Abundance of one component of a mixture relative to others

In chemistry and physics, the dimensionless **mixing ratio** is the abundance of one component of a mixture relative to that of all other components. The term can refer either to mole ratio (see concentration) or mass ratio (see stoichiometry).^{[1]}

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In atmospheric chemistry and meteorology

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Mole ratio

In atmospheric chemistry, mixing ratio usually refers to the **mole ratio** *r*_{i}, which is defined as the amount of a constituent *n*_{i} divided by the total amount of all *other* constituents in a mixture:

- $r_{i}={\frac {n_{i)){n_{\mathrm {tot} }-n_{i))))$

The mole ratio is also called **amount ratio**.^{[2]}
If *n*_{i} is much smaller than *n*_{tot} (which is the case for atmospheric trace constituents), the mole ratio is almost identical to the mole fraction.

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Mass ratio

In meteorology, mixing ratio usually refers to the **mass ratio** of water $\zeta$, which is defined as the mass of water $m_{\mathrm {H2O} ))$ divided by the mass of dry air ($m_{\mathrm {air} }-m_{\mathrm {H2O} ))$) in a given air parcel:^{[3]}

- $\zeta ={\frac {m_{\mathrm {H2O} )){m_{\mathrm {air} }-m_{\mathrm {H2O} ))))$

The unit is typically given in $\mathrm {g} \,\mathrm {kg} ^{-1))$. The definition is similar to that of specific humidity.

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Mixing ratio of mixtures or solutions

Two binary solutions of different compositions or even two pure components can be mixed with various mixing ratios by masses, moles, or volumes.

The mass fraction of the resulting solution from mixing solutions with masses *m*_{1} and *m*_{2} and mass fractions *w*_{1} and *w*_{2} is given by:

- $w={\frac {w_{1}m_{1}+w_{2}m_{1}r_{m)){m_{1}+m_{1}r_{m))))$

where *m*_{1} can be simplified from numerator and denominator

- $w={\frac {w_{1}+w_{2}r_{m)){1+r_{m))))$

and

- $r_{m}={\frac {m_{2)){m_{1))))$

is the mass mixing ratio of the two solutions.

By substituting the densities *ρ*_{i}(*w*_{i}) and considering equal volumes of different concentrations one gets:

- $w={\frac {w_{1}\rho _{1}(w_{1})+w_{2}\rho _{2}(w_{2})}{\rho _{1}(w_{1})+\rho _{2}(w_{2})))$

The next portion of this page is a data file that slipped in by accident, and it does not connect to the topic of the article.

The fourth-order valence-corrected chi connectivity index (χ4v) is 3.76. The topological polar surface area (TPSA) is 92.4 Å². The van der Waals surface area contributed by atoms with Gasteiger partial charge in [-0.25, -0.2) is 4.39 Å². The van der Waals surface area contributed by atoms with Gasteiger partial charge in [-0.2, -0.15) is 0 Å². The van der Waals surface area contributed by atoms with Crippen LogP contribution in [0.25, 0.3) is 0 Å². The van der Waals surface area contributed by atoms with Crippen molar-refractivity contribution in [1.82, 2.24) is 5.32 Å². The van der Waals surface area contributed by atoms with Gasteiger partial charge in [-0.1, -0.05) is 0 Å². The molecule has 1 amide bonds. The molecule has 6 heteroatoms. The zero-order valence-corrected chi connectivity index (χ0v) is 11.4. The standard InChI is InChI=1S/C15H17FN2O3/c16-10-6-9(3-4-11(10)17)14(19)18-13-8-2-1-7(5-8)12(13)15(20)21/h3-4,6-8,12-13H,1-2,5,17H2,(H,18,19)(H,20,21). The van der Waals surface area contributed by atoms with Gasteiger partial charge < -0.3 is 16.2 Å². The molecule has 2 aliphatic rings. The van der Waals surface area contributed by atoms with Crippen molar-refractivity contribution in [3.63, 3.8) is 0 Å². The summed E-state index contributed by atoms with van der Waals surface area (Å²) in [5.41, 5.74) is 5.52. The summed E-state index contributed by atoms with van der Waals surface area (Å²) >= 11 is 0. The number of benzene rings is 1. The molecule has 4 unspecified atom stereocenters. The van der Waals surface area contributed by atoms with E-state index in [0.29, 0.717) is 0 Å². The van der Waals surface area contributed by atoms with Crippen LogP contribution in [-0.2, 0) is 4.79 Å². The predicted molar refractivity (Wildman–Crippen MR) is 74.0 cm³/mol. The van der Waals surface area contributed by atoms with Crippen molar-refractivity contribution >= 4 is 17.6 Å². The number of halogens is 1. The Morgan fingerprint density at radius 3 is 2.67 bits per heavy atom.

Considering a volume mixing ratio *r*_{V(21)}

- $w={\frac {w_{1}\rho _{1}(w_{1})+w_{2}\rho _{2}(w_{2})r_{V)){\rho _{1}(w_{1})+\rho _{2}(w_{2})r_{V))))$

The formula can be extended to more than two solutions with mass mixing ratios

- $r_{m1}={\frac {m_{2)){m_{1))}\quad r_{m2}={\frac {m_{3)){m_{1))))$

to be mixed giving:

- $w={\frac {w_{1}m_{1}+w_{2}m_{1}r_{m1}+w_{3}m_{1}r_{m2)){m_{1}+m_{1}r_{m1}+m_{1}r_{m2))}={\frac {w_{1}+w_{2}r_{m1}+w_{3}r_{m2)){1+r_{m1}+r_{m2))))$

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Volume additivity

The condition to get a partially ideal solution on mixing is that the volume of the resulting mixture *V* to equal double the volume *V*_{s} of each solution mixed in equal volumes due to the additivity of volumes. The resulting volume can be found from the mass balance equation involving densities of the mixed and resulting solutions and equalising it to 2:

- $V={\frac {(\rho _{1}+\rho _{2})V_{\mathrm {s} )){\rho )),V=2V_{\mathrm {s} ))$

implies

- ${\frac {\rho _{1}+\rho _{2)){\rho ))=2$

Of course for real solutions inequalities appear instead of the last equality.

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Solvent mixtures mixing ratios

Mixtures of different solvents can have interesting features like anomalous conductivity (electrolytic) of particular lyonium ions and lyate ions generated by molecular autoionization of protic and aprotic solvents due to Grotthuss mechanism of ion hopping depending on the mixing ratios. Examples may include hydronium and hydroxide ions in water and water alcohol mixtures, alkoxonium and alkoxide ions in the same mixtures, ammonium and amide ions in liquid and supercritical ammonia, alkylammonium and alkylamide ions in ammines mixtures, etc....